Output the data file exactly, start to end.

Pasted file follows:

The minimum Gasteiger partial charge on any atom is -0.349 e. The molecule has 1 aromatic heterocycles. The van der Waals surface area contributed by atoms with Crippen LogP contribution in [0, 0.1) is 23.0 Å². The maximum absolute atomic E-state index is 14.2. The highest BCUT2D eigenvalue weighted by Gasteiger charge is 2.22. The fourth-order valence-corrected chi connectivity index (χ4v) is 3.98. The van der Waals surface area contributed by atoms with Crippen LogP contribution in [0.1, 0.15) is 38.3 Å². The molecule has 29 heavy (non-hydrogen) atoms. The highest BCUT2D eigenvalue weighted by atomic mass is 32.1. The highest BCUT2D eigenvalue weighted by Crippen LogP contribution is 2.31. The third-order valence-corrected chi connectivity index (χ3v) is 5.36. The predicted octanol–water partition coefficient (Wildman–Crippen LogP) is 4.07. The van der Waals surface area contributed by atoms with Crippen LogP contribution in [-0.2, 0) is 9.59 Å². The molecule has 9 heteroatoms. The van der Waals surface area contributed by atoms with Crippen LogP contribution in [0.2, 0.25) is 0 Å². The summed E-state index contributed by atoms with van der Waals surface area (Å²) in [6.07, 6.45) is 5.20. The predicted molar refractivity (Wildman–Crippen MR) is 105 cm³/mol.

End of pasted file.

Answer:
The minimum Gasteiger partial charge on any atom is -0.349 e. The molecule has 1 aromatic heterocycles. The van der Waals surface area contributed by atoms with Crippen LogP contribution in [0, 0.1) is 23.0 Å². The maximum absolute atomic E-state index is 14.2. The highest BCUT2D eigenvalue weighted by Gasteiger charge is 2.22. The fourth-order valence-corrected chi connectivity index (χ4v) is 3.98. The van der Waals surface area contributed by atoms with Crippen LogP contribution in [0.1, 0.15) is 38.3 Å². The molecule has 29 heavy (non-hydrogen) atoms. The highest BCUT2D eigenvalue weighted by atomic mass is 32.1. The highest BCUT2D eigenvalue weighted by Crippen LogP contribution is 2.31. The third-order valence-corrected chi connectivity index (χ3v) is 5.36. The predicted octanol–water partition coefficient (Wildman–Crippen LogP) is 4.07. The van der Waals surface area contributed by atoms with Crippen LogP contribution in [-0.2, 0) is 9.59 Å². The molecule has 9 heteroatoms. The van der Waals surface area contributed by atoms with Crippen LogP contribution in [0.2, 0.25) is 0 Å². The summed E-state index contributed by atoms with van der Waals surface area (Å²) in [6.07, 6.45) is 5.20. The predicted molar refractivity (Wildman–Crippen MR) is 105 cm³/mol.